The fields project at El Cerrito High School is overdue and over budget. The fields were scheduled to be available to students before school opened in August, then postponed to September, then November, then December; at this point the engineers are unwilling to give any date for completion.
Questions about delays and cost overruns receive muddled answers—18 days of rain (causing at least four months of delay!), special dirt, tennis bounce wall, paths and lights, access to the stadium for students during construction. The plan was approved by WCCUSD (West Contra Costa Unified School District) in spring 2010, but no work was done until 2011. The penalty for lateness was given as $1,000/day, minuscule in a $12,000,000-$13,000,000 budget (at last count before the new delays were announced).
Outdoor basketball courts, which were heavily used by students and community members at the old site, have been repeatedly promised but are now eliminated from the plans for the new fields. Coaches (for competitive teams), soccer moms, tennis players, and neighbors seem indifferent to constituencies outside their own. Young people are not generally represented at meetings, and certainly not kids who would use the courts for recreation. We say “exercise” and “just say no,” but WCCUSD won’t provide this very inexpensive minimal resource. How about the kid who wants to shoot a few hoops? Or play in a pickup game? Sorry, designers, contractors, administration, and Board can’t put up a few baskets and draw a few lines on level ground for the community.
Work on the new football stadium? Expect “special dirt” there too, rain will no doubt occur, and changes will routinely be needed. The WCCUSD design and construction team will be surprised by everything! Geotech has already given wrong projections for the high-school building site, for the temporary campus, and for the baseball/soccer fields. Around the world, there are athletic fields even in places where it often rains. But here, our professionals are full of excuses and delays.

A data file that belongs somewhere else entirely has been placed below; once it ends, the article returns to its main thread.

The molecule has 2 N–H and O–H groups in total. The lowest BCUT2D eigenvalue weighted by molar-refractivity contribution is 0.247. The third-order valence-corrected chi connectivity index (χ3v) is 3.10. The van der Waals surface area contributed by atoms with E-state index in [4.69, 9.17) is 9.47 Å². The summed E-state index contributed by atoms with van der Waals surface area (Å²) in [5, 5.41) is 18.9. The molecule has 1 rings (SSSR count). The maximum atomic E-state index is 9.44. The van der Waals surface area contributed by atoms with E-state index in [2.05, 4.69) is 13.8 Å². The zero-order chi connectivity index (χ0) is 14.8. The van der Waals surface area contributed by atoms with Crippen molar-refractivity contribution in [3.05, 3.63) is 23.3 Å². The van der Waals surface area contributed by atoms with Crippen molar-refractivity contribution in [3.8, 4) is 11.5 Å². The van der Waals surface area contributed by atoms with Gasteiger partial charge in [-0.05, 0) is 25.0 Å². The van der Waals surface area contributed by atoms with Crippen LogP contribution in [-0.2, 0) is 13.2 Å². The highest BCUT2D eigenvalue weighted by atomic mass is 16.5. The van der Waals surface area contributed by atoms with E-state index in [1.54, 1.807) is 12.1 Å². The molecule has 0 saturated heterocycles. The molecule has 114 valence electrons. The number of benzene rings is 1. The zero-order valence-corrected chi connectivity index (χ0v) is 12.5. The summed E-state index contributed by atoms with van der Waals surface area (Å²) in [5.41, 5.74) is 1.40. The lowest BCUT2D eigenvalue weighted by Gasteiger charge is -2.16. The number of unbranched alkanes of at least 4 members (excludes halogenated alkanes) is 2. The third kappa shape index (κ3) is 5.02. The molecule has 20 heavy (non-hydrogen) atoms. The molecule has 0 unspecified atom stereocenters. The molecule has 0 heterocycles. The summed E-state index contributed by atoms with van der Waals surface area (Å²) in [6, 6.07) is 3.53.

Despite the expensive new Taj El Cerrito, the high school received the lowest academic ranking. It is now obvious that paying architects does not yield better students. The initial cost of construction for ECHS is going to exceed a quarter of a BILLION dollars, not counting years of interest on the bonds. Our heirs will still be paying, while property values in El Cerrito reflect despair about our public schools along with high taxes for those schools. WCCUSD administration chose to request funds for bonds (construction) and practically guaranteed denial of the subsequent parcel tax vote (money for operations).
There is no realistic completion date for El Cerrito High School; construction will eventually cover at least a decade of disruption for students, staff, and citizens. In any private setting, we would not be hearing, “Don’t worry, there will always be money,” and a project of this size would be completed at least close to on time and on budget, or penalties would be paid. The center fields are going to take DOUBLE the time projected. ECHS is the project with which I am most familiar, but with its enormous budget and presumed oversight, it is probably an indicator of how the BILLION-dollar (base cost, estimated at least three BILLION before finally paid) construction program is going. Citizens should be more concerned—and let the Board members know of their concern.
Geline Covey is a long-time El Cerrito resident and tax-payer. She has volunteered at Harding, Portola, and El Cerrito High Schools. She has attended many site, fields, facilities, and school board meetings, and continues to take an active interest in ongoing construction at ECHS.